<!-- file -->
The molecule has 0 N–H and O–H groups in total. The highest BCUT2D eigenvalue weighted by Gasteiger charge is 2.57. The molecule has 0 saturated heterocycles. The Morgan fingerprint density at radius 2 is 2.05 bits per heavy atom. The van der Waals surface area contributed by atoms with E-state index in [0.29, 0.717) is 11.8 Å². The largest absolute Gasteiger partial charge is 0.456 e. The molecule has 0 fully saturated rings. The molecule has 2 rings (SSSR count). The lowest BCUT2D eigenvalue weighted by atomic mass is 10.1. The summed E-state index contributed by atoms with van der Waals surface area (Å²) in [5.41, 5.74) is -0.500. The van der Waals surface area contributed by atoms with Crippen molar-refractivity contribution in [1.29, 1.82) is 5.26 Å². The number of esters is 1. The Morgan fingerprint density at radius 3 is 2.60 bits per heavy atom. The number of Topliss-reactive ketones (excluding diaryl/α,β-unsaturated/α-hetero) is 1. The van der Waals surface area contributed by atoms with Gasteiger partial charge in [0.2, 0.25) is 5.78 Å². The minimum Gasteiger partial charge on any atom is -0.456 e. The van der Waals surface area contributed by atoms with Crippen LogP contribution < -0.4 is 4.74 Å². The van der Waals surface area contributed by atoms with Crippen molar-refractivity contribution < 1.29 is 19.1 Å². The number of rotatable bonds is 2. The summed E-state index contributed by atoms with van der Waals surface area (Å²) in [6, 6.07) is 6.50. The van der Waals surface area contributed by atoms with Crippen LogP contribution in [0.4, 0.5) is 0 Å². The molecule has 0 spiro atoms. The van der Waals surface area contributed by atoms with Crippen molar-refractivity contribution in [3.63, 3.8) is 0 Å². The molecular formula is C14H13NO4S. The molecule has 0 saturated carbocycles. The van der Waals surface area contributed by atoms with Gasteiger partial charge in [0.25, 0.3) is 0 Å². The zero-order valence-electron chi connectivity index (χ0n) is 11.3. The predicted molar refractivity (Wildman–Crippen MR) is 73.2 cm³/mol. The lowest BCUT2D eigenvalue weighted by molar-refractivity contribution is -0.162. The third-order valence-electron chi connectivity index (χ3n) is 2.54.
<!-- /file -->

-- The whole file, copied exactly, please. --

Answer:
The molecule has 0 N–H and O–H groups in total. The highest BCUT2D eigenvalue weighted by Gasteiger charge is 2.57. The molecule has 0 saturated heterocycles. The Morgan fingerprint density at radius 2 is 2.05 bits per heavy atom. The van der Waals surface area contributed by atoms with E-state index in [0.29, 0.717) is 11.8 Å². The largest absolute Gasteiger partial charge is 0.456 e. The molecule has 0 fully saturated rings. The molecule has 2 rings (SSSR count). The lowest BCUT2D eigenvalue weighted by atomic mass is 10.1. The summed E-state index contributed by atoms with van der Waals surface area (Å²) in [5.41, 5.74) is -0.500. The van der Waals surface area contributed by atoms with Crippen molar-refractivity contribution in [1.29, 1.82) is 5.26 Å². The number of esters is 1. The Morgan fingerprint density at radius 3 is 2.60 bits per heavy atom. The number of Topliss-reactive ketones (excluding diaryl/α,β-unsaturated/α-hetero) is 1. The van der Waals surface area contributed by atoms with Gasteiger partial charge in [0.2, 0.25) is 5.78 Å². The minimum Gasteiger partial charge on any atom is -0.456 e. The van der Waals surface area contributed by atoms with Crippen LogP contribution < -0.4 is 4.74 Å². The van der Waals surface area contributed by atoms with Crippen molar-refractivity contribution < 1.29 is 19.1 Å². The number of rotatable bonds is 2. The summed E-state index contributed by atoms with van der Waals surface area (Å²) in [6, 6.07) is 6.50. The van der Waals surface area contributed by atoms with Crippen LogP contribution in [0.4, 0.5) is 0 Å². The molecule has 0 spiro atoms. The van der Waals surface area contributed by atoms with Crippen molar-refractivity contribution in [3.63, 3.8) is 0 Å². The molecular formula is C14H13NO4S. The molecule has 0 saturated carbocycles. The van der Waals surface area contributed by atoms with Gasteiger partial charge in [0.25, 0.3) is 0 Å². The zero-order valence-electron chi connectivity index (χ0n) is 11.3. The predicted molar refractivity (Wildman–Crippen MR) is 73.2 cm³/mol. The lowest BCUT2D eigenvalue weighted by molar-refractivity contribution is -0.162. The third-order valence-electron chi connectivity index (χ3n) is 2.54.